The culture of Jo’s world, which has been cut off from the rest of galactic human culture for a long while, consists of some things that we, the reader, might well find disgusting. Jo thinks of these things as normal. He spends a good deal of the book pleading with his imaginary audience of sociologists and doctors for whom he is setting this down to not judge him for the beliefs he grew up with.
Jo makes for an interesting narrator. The narration is the book’s greatest strength. Jo is constantly referring to his readers as “You doctors, you sane men, you normal human beings” in a way that might be obsequiousness or might be sarcasm. Probably both, or one masquerading as the other. It’s hard to tell, and Jo makes for the best unreliable narrator I’ve experienced since Humbert Humbert.
(Note: I’m only about a quarter of the way through Lolita, listening to the audiobook read by Jeremy Irons. Most of what I know about it comes from reading stuff about it, but I’m pretty sure I’m right about the unreliable narrator thing.)
Jo’s culture is divided into two strata: the Lords and Ladies, and the Bound Men and Women. The Lords and Ladies are the free people. They run the place and do the administrative work, skilled labor, and so on. The Bound Men and Women are slaves who live in places called Remand Houses. They do some grunt work, but their main duty is to be tortured.
Torture is a respectable emotional outlet in this culture. It’s real torture, too, not some kind of trick. The Bound People aren’t some kind of willing subjects who get something out of it too. There are men and women whose entire lives exist solely to be unwillingly beaten, burned, mutilated, and so forth. The book never suggests that its possible to go too far with it. It also never mentions what happens if a Bound Person is killed by a Lord or Lady, or if that ever happens. I imagine it would be of little to no consequence.
And so here’s the thing. This culture has very little violence in it outside of this sanctioned and utterly horrifying custom. Murder is unheard of. Fights and arguments are uncommon. People get their aggression out, and society is free and safe. All it takes is the subjugation and sadistic torment of other human beings who are born and bred into that life with no means or hope of escape from it.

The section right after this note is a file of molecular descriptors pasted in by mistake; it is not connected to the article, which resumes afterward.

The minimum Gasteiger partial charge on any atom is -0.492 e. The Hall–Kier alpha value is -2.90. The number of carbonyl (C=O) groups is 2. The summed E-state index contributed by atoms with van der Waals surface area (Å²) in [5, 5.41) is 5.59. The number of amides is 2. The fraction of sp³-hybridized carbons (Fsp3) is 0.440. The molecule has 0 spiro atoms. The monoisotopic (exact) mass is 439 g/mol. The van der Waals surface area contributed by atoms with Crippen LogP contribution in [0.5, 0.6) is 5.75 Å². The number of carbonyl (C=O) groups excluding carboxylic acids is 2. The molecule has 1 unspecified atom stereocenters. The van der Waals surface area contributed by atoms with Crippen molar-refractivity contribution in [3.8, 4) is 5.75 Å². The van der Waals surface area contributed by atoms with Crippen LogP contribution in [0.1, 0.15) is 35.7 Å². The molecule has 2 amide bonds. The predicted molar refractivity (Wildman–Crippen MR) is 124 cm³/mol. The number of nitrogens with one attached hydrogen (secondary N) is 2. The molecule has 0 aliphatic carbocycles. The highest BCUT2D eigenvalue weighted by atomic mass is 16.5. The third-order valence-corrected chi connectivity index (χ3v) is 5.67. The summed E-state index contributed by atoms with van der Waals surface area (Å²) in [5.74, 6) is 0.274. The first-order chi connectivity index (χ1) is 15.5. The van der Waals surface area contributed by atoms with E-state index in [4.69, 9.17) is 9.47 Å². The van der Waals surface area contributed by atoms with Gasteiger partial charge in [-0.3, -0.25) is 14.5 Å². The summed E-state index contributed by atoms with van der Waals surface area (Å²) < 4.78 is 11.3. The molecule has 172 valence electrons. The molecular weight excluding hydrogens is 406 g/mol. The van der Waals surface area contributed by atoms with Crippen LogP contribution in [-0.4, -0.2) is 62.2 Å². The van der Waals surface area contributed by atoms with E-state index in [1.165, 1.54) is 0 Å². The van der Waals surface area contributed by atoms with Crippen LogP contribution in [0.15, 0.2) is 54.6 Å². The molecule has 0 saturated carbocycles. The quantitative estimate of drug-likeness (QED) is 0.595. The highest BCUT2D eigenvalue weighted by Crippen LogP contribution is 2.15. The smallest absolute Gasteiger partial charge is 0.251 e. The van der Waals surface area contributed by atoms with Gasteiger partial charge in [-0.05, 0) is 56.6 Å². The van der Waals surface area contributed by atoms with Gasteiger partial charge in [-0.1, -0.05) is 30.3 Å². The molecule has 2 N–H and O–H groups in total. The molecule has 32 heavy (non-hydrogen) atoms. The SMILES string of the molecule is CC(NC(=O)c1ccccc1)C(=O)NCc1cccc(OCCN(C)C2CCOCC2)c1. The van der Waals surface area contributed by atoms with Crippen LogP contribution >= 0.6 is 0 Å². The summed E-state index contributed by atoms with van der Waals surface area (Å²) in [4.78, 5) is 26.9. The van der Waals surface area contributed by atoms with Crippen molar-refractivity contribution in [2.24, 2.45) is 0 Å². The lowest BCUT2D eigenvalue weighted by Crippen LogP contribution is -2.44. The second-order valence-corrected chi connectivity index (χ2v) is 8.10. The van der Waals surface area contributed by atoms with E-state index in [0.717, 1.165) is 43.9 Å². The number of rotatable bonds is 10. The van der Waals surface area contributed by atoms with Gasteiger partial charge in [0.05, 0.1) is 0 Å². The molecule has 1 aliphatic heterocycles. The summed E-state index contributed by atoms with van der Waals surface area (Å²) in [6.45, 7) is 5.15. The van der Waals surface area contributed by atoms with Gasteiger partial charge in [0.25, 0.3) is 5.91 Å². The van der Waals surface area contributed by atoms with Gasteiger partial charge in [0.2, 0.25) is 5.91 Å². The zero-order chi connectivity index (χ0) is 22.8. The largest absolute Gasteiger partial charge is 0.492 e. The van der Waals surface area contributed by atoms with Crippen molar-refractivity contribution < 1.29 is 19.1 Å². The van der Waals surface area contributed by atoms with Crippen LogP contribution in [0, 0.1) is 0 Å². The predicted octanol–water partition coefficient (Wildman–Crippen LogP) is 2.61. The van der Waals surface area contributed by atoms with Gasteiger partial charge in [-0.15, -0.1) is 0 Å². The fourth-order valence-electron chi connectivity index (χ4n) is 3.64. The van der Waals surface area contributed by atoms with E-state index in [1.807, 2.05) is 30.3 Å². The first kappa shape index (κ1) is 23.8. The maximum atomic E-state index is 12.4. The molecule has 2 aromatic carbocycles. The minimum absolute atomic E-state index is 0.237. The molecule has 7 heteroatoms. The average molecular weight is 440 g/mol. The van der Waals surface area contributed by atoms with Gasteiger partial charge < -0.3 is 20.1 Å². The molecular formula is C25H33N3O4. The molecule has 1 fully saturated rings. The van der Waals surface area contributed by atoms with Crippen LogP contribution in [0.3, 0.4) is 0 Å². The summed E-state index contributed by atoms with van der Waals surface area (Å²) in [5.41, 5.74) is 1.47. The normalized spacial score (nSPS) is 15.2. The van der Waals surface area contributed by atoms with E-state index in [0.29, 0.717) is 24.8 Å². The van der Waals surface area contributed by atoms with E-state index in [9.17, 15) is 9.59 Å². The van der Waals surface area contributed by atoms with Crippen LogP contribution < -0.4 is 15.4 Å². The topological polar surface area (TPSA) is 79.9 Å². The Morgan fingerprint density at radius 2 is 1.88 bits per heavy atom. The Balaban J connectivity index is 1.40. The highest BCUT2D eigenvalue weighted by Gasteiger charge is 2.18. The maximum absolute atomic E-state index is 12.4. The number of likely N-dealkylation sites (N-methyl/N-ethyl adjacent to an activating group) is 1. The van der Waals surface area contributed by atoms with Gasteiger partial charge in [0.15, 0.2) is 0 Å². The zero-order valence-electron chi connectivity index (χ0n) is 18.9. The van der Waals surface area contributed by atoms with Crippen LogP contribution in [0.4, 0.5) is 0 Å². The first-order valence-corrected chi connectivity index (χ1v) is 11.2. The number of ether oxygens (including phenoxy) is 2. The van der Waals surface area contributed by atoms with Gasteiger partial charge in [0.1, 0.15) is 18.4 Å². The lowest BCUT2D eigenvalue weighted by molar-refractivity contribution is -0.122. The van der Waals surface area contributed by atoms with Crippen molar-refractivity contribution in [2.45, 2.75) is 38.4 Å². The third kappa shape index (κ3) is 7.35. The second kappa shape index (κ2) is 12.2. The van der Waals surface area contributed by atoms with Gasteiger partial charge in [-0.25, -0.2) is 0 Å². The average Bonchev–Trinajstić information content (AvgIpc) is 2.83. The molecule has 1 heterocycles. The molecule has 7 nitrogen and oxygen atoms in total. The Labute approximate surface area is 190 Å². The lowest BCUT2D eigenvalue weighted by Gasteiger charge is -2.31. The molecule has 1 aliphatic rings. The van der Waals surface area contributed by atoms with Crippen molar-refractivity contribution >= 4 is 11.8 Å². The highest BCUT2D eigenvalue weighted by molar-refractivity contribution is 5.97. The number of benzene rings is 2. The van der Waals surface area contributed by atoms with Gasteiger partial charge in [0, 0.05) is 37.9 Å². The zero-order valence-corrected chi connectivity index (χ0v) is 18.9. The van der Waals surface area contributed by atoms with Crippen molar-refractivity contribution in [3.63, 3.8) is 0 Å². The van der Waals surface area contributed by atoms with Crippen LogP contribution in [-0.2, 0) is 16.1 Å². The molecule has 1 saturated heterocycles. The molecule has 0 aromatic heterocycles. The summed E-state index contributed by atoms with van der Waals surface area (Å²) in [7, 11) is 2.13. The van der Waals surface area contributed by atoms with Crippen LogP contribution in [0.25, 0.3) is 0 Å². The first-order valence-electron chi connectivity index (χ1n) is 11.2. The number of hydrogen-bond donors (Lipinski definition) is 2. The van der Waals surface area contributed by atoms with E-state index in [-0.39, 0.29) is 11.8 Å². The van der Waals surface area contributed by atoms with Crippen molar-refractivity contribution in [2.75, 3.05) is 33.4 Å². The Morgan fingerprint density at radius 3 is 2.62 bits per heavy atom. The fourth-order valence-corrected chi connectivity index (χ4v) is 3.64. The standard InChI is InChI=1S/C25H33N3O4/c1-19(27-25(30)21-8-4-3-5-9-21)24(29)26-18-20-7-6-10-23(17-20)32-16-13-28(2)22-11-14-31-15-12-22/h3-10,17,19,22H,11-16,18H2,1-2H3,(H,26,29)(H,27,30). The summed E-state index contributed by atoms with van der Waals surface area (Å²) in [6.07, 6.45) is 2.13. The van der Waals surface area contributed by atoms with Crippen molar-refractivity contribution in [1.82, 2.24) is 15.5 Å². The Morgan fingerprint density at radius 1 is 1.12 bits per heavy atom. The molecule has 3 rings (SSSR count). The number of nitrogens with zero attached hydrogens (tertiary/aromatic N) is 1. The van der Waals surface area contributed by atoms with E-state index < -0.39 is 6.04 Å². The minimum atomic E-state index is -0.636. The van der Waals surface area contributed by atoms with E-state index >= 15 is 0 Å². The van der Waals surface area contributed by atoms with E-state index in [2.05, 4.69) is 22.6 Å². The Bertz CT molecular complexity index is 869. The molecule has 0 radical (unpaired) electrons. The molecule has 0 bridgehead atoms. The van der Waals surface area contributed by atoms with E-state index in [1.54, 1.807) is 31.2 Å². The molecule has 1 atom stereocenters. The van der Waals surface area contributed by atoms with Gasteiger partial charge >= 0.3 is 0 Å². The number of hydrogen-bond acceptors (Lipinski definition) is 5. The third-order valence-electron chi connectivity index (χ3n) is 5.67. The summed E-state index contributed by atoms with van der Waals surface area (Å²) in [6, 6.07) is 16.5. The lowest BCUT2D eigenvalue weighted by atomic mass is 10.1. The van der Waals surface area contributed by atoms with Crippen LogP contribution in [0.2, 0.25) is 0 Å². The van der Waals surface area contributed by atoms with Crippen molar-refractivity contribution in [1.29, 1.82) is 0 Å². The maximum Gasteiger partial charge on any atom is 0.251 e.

And it works!
I want to make it very clear, just because I know I have to what with the Internet being what it is and the times in which we live, that I do not and would not condone that kind of behavior. I do not suggest that this would work in real life. I don’t think it’s a good idea to try. Nothing about this setup is in any way appealing or justifiable to me.
But that’s the point! This is a science fiction novel, one doing what science fiction can do best: presenting us with something abominable and forcing us to look at our own reflections in it. Everyone wants a safer society, right? So to what ends should we go to ensure that? If 99% of people can live in complete harmony and bliss at the cost of 1% of the population living in abject horror, isn’t that worth it? Very few people would say yes, but why isn’t it? Isn’t that a net gain for society? If that’s not acceptable, what is? How far can we go? Is it okay for cows to live in misery so that we can all have delicious beef? Is that too far? Is it okay for us to burn down the homes of our neighbors on this planet, animals that share 99% of their genetic code with us, just so that humanity can build chairs?
That’s what this book is implicitly asking. We know what’s over the line, but where’s the line? Wouldn’t it be nice if we could figure that out?
There’s other stuff going in the book, but I think it’s only there because otherwise it would have been too short to publish. For one, there’s a murder of a Lady, and all of the possibilities surrounding that murder are impossible for anyone to imagine. Either a Bound Person did it, another Free Person did it, or an invader from space did it. None of these are possible, insofar as anyone in this society is concerned. Jo gets tasked with investigating the murder, which takes a back seat for a lot of the book. A few more people get killed as things go on, and it’s all about the same there.